I hate to be the bearer of bad news. Sorry to say, breast cancer touches everyone. If there is no one that you love that hasn’t been affected by breast cancer, just wait. It’s coming.
I have had personal experience with friends and family with breast cancer. There’s Tina, who was my roommate in medical school. There’s my mother, now a survivor for 20+ years. I have already flirted with abnormalities on mammograms: Believe me when I say it’s frightening.
More recently, I was talking with my father, who generally keeps things to himself. I knew a little of my family history, but had never heard this particular story. We had been watching Saving Mr. Banks, where there is a scene with a guy who has tuberculosis, and is coughing up blood. The next day I was out for a walk with my dad, when he started to tell me this story out of the blue, about how the movie had jogged his recollection of his mother’s (my grandmother’s) death. He told me she had had a mastectomy, and then cobalt treatment, but that the cancer spread. He described seeing her so very sick, coughing up blood; his older brother sent him to go get the doctor as there were, of course, no phones, back in those days. When he returned, she was gone.
It’s not hard to understand how over time, people have developed justifiable fear about this disease. All the more reason why the aberrations give me hope for the future.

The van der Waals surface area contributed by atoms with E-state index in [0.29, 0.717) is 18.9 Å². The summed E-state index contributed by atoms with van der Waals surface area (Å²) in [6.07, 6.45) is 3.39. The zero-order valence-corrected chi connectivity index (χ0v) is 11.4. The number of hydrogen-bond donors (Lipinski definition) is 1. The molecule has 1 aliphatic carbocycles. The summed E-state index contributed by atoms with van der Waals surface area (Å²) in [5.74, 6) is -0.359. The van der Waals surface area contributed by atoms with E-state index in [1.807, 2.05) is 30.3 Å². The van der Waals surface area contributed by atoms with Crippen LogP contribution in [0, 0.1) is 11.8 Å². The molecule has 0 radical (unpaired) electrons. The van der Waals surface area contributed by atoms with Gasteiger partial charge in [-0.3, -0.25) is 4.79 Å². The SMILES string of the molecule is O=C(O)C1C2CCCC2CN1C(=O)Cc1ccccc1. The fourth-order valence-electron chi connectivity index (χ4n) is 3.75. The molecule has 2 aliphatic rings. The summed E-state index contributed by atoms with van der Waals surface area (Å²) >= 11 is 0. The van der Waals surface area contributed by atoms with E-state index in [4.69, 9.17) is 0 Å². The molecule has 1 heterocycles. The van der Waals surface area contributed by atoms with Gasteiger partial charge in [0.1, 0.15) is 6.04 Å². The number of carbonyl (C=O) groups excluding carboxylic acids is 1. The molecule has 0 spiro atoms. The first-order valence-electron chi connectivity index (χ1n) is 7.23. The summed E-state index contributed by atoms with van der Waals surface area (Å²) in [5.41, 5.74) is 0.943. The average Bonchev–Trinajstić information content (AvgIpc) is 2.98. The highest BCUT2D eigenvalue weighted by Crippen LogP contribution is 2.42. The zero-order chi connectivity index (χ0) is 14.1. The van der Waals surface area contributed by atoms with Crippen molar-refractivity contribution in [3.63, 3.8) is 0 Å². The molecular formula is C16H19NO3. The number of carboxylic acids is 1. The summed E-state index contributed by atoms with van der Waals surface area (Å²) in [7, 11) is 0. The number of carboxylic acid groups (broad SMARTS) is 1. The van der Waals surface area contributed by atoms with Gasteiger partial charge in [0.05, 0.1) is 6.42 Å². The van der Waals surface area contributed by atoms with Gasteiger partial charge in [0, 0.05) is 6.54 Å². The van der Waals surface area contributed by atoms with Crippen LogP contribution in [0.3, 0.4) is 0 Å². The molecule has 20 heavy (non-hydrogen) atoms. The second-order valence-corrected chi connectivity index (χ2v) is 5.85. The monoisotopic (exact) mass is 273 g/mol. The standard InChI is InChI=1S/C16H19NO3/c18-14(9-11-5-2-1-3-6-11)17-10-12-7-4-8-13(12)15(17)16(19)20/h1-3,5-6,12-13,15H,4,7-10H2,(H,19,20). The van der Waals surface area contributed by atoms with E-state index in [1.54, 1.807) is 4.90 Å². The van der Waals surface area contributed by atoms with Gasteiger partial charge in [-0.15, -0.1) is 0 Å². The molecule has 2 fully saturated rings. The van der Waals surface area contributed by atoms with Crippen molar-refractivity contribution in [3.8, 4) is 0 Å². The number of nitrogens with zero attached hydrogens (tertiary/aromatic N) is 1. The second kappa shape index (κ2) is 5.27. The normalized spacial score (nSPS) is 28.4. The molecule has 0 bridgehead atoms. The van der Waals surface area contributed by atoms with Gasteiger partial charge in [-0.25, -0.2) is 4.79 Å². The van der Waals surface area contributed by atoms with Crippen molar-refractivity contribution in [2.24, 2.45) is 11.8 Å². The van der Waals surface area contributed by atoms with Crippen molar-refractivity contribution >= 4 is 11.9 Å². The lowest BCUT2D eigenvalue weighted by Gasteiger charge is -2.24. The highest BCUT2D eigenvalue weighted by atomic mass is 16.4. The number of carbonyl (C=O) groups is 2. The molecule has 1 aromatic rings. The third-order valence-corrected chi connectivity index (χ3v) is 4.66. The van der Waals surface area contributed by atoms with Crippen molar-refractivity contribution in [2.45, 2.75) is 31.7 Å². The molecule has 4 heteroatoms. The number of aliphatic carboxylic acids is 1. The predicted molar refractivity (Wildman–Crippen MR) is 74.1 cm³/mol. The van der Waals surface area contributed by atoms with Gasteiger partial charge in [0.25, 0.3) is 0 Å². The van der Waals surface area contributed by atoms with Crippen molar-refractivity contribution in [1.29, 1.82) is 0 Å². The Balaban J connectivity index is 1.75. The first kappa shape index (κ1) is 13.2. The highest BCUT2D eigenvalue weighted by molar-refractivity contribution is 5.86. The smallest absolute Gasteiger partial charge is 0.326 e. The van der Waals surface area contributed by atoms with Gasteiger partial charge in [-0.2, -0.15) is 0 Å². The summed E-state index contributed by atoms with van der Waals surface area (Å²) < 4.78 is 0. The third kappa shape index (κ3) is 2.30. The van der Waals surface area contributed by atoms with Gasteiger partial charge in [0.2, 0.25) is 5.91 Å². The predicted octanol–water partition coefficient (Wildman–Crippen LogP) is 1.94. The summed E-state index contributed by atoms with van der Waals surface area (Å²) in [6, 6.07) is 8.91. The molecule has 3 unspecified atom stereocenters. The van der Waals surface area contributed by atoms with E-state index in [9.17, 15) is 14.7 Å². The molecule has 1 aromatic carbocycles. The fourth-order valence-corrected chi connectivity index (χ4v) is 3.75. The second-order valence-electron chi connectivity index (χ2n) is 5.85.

Recently, I had occasion to take care of an individual who is already a breast cancer survivor, who went around again with a spot on a mammogram. Biopsy showed this to be a new breast cancer, and so she was referred to me for surgical treatment. I always approach the patient with a new diagnosis of breast cancer gingerly, because it is such a nerve-racking experience. This time was different.
We discussed the diagnosis, possible treatment options, adjuvant therapy, all the usual. I always expect questions about prognosis, and questions about treatment side-effects. This time around, the patient took me by surprise.
“How long after my surgery can I have a perm?”
I was speechless. What was this? What could she possibly be talking about?
“Well, my girlfriend said she had general anesthesia for a hip surgery, and then she had a perm and all her hair fell out, and her hairdresser told her it was because of the general anesthetic. So I want to know, how long until I can get my hair done?”
And then it began to dawn on me. This lady is not the garden variety patient, who just heard the C word for the first time. For her, it was all been there, done that, boring.
There have been many advances in breast cancer diagnosis and treatment in the last decade or two, and when I counsel breast cancer patients, and barrage them with facts until they can’t take anymore, until they’ve stopped asking questions and tell me enough, they need time to process, I always tell them (when it’s true, which is most of the time) to try to remember just two things: This disease is treatable, and it is curable.
But this lady, she already lived it. She already incorporated this truth into her understanding of reality, and here she was worried about her next hair appointment, the biggest problem in her life.
There are advances in oncology research just about every month. We now know so much more about the spectrum of diseases that we call breast cancer, and since we can predict what a breast cancer cell will have a proclivity to do (with oncotyping), it’s really a whole different ball game. It’s not the death knell it once was.
I pray that I will see the day, that I will be able to tell my patients, “Hey, it’s just breast cancer.”
“Hope Amantine” is a surgeon who blogs at Simple Country Surgeon.